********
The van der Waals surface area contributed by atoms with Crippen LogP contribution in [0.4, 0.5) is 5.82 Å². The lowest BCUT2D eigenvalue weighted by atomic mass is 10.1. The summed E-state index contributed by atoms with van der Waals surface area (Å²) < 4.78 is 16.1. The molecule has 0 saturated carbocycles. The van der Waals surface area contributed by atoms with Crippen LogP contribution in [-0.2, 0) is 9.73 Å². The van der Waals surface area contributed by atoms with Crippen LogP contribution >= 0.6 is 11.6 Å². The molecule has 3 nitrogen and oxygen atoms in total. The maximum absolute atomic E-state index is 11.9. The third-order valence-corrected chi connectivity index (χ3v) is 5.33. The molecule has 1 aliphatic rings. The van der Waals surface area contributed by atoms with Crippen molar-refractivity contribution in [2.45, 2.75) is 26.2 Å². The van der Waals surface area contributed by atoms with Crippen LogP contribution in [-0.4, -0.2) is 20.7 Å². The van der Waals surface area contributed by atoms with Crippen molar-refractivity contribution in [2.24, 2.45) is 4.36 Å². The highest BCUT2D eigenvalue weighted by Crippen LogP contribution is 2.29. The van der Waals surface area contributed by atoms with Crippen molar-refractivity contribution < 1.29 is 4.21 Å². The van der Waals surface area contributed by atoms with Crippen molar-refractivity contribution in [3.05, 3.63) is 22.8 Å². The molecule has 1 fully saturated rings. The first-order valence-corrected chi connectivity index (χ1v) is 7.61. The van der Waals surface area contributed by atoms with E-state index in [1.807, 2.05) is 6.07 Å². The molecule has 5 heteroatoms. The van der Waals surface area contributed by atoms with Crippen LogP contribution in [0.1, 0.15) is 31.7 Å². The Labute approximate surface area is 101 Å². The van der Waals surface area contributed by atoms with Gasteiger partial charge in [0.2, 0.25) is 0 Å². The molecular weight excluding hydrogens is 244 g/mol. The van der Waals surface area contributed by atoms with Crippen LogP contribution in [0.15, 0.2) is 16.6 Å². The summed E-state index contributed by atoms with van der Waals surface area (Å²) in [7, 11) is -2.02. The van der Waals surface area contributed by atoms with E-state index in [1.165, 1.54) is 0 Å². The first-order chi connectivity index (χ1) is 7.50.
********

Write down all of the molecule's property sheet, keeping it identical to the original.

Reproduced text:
The van der Waals surface area contributed by atoms with Crippen LogP contribution in [0.4, 0.5) is 5.82 Å². The lowest BCUT2D eigenvalue weighted by atomic mass is 10.1. The summed E-state index contributed by atoms with van der Waals surface area (Å²) < 4.78 is 16.1. The molecule has 0 saturated carbocycles. The van der Waals surface area contributed by atoms with Crippen LogP contribution in [-0.2, 0) is 9.73 Å². The van der Waals surface area contributed by atoms with Crippen LogP contribution >= 0.6 is 11.6 Å². The molecule has 3 nitrogen and oxygen atoms in total. The maximum absolute atomic E-state index is 11.9. The third-order valence-corrected chi connectivity index (χ3v) is 5.33. The molecule has 1 aliphatic rings. The van der Waals surface area contributed by atoms with Crippen molar-refractivity contribution in [2.45, 2.75) is 26.2 Å². The van der Waals surface area contributed by atoms with Crippen LogP contribution in [-0.4, -0.2) is 20.7 Å². The van der Waals surface area contributed by atoms with Crippen molar-refractivity contribution in [2.24, 2.45) is 4.36 Å². The highest BCUT2D eigenvalue weighted by Crippen LogP contribution is 2.29. The van der Waals surface area contributed by atoms with Crippen molar-refractivity contribution < 1.29 is 4.21 Å². The van der Waals surface area contributed by atoms with Crippen molar-refractivity contribution in [3.05, 3.63) is 22.8 Å². The molecule has 1 fully saturated rings. The first-order valence-corrected chi connectivity index (χ1v) is 7.61. The van der Waals surface area contributed by atoms with E-state index in [1.807, 2.05) is 6.07 Å². The molecule has 5 heteroatoms. The van der Waals surface area contributed by atoms with Crippen LogP contribution in [0.1, 0.15) is 31.7 Å². The Labute approximate surface area is 101 Å². The van der Waals surface area contributed by atoms with Gasteiger partial charge in [0.2, 0.25) is 0 Å². The molecular weight excluding hydrogens is 244 g/mol. The van der Waals surface area contributed by atoms with Crippen LogP contribution in [0.15, 0.2) is 16.6 Å². The summed E-state index contributed by atoms with van der Waals surface area (Å²) in [7, 11) is -2.02. The van der Waals surface area contributed by atoms with E-state index in [1.165, 1.54) is 0 Å². The first-order chi connectivity index (χ1) is 7.50.